Uber’s Less-Than-Uber Brand Image
In July 2011, a small car service start-up arrived in San Francisco. Originally founded as a way for customers to conveniently hail a black luxury car at only 1.5 times the cost of a normal taxi ride, the service soon morphed into a major disruptor for the transportation network industry in San Francisco, as well as other major cities around the world, including New York, Paris, and Beijing. The same year the startup launched its services, it changed its name from UberCab to Uber. New features such as UberX and UberPool were added to the original UberBlack, causing Uber’s price to drop and its popularity and consumer base to grow exponentially.
The ease, convenience, and affordability with which ride-sharing companies like Uber, or its close competitor Lyft, offer short-distance transportation is a major factor for its popularity among college students. Compared to other transportation sources, such as public transportation or private cab companies, rides from Uber are cheaper, more direct, and come with less wait time. With such attractive qualities, it’s no wonder that Uber has experienced such rapid and successful growth over the past half-decade: the company now operates in over 500 cities worldwide and gives over 40 million rides every month.
However, Uber’s growth did not come without resistance from older players in the transportation network industry. Because Uber’s services are less costly than those provided by traditional private taxi companies, the value of a taxi medallion — the “permit” issued by city governments to operate taxicabs, once valued between $250,000 to $350,000 — has decreased from lowered demand for taxi rides in favor of ride sharing services. This has predictably caused a great deal of backlash among taxi drivers. Since 2013, taxi drivers have launched protests and filed lawsuits against Uber drivers. The backlash even escalated to the point where taxi drivers physically attacked Uber drivers around the world for taking their consumers, in response to which The Simpsons aired a 2015 episode indirectly defending rideshare companies.
On the surface, Uber appears to be wildly successful. Exponential growth, billions of dollars in investment from firms such as Goldman Sachs and Bezos Expeditions, a $60 million plus valuation, and a naming as 2013 tech company of the year by USA Today all seem to indicate a company slated for unceasing growth and success. Beneath its gilt surface, however, lies a host of scandal, controversy, and deceit.
These issues seem to be concentrated at the levels of Uber’s organizational structure, and they take all forms, from methods to sabotage competing companies to ways to defraud Uber’s own employees. Just last month, for example, a lawsuit filed against Uber revealed that the company shortchanges its own drivers by showing and having passengers pay for more expensive routes while having drivers take shorter, cheaper routes, with Uber pocketing the difference between the passenger’s higher fare and the driver’s lower fare. Another way in which Uber cuts costs at the expense of its drivers is by classifying them as independent contractors, instead of full employees. This allows the company to avoid paying drivers employee benefits such as health coverage and paid holidays, which would amount to huge costs given the hundreds of thousands of drivers employed by Uber in the US alone.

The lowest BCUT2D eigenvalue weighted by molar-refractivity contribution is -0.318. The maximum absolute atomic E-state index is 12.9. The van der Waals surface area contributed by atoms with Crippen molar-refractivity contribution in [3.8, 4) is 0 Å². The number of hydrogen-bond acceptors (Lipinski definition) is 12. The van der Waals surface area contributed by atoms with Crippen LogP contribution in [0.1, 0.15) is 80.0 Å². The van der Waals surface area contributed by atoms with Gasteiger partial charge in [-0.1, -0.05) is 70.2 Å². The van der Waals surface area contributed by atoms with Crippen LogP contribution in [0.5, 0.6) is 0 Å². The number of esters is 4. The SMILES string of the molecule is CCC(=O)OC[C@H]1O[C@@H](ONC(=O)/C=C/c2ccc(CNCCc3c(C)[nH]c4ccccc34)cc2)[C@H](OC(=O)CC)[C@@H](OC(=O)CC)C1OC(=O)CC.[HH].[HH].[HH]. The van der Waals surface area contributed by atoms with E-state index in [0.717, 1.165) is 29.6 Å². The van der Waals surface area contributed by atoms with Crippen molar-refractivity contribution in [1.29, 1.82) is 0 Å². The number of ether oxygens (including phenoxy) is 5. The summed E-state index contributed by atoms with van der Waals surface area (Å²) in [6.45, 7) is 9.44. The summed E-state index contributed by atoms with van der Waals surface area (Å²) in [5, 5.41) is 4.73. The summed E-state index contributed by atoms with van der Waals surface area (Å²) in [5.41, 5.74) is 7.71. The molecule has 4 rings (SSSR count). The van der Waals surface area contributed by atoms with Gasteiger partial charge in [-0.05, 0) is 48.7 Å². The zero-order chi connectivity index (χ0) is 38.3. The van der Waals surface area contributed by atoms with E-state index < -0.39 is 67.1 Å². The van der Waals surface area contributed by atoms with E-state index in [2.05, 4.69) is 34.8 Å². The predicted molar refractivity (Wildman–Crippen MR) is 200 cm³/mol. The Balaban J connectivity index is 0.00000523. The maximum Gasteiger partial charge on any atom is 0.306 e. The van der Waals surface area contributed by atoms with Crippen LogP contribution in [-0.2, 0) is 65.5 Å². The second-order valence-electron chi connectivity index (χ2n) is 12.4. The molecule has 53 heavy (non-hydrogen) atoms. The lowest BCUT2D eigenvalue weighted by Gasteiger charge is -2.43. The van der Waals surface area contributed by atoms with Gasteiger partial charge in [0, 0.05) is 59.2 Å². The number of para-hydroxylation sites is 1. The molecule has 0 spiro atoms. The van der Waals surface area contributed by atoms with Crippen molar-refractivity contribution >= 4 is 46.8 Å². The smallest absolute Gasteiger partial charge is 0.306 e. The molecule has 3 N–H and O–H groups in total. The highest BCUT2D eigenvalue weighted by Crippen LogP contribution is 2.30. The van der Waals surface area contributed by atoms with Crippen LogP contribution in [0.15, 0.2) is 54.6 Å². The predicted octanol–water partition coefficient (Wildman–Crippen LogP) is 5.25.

If defrauding employees and not providing them with employee benefits weren’t enough, Uber is also facing an internal investigation into allegations of sexual harassment by several female engineers against management-level employees. The company is also facing a federal investigation by the US Department of Justice for using a software that helps drivers avoid transportation regulators in places where Uber had not been approved yet. Even the services Uber provides are not as perfect as they first appear: the company regularly engages in a practice called “surge pricing,” in which they dramatically increase fares when demand for rides is high. This put the company under extreme scrutiny back in 2014, when a hostage crisis in Sydney, Australia resulted in Uber rides that cost a minimum of $100. The same year, Uber’s elaborate plan to undermine Lyft by requesting and cancelling rides and recruiting Lyft drivers to Uber was exposed, creating further problems for the company and its image.
At the end of the day, Uber is almost like the school bully who acts like the polite, well-behaved student in front of the teacher, but then turns into a selfish and morally onerous brat when the teacher turns their back. Stealing drivers’ money, ignoring internal sexual harassment, and over-charging passengers during times of emergency are all indicative of the downward trend Uber’s brand name is coming to be associated with. Perhaps the most troubling aspect of the negative connotation associated with Uber’s brand is that with every new piece of bad press, people are less and less surprised to learn that the bad press is about Uber.
One can only speculate as to how Uber’s sinking brand and image in consumers’ eyes will affect its future success and viability. It’s value is already greater than 80% of the companies in the S&P 500, it’s service is generally reliable and incident-free, and it has such a stable foothold in virtually every major city in the world that it’s difficult to foresee a decline in Uber’s usage and revenues. Most importantly, Uber is still the cheapest and easiest service in the minds of its most important customers: college students and young adults. Despite the availability of alternative methods of transportation, such as Lyft and public transportation, it seems as if Uber is here to stay, despite its branding troubles.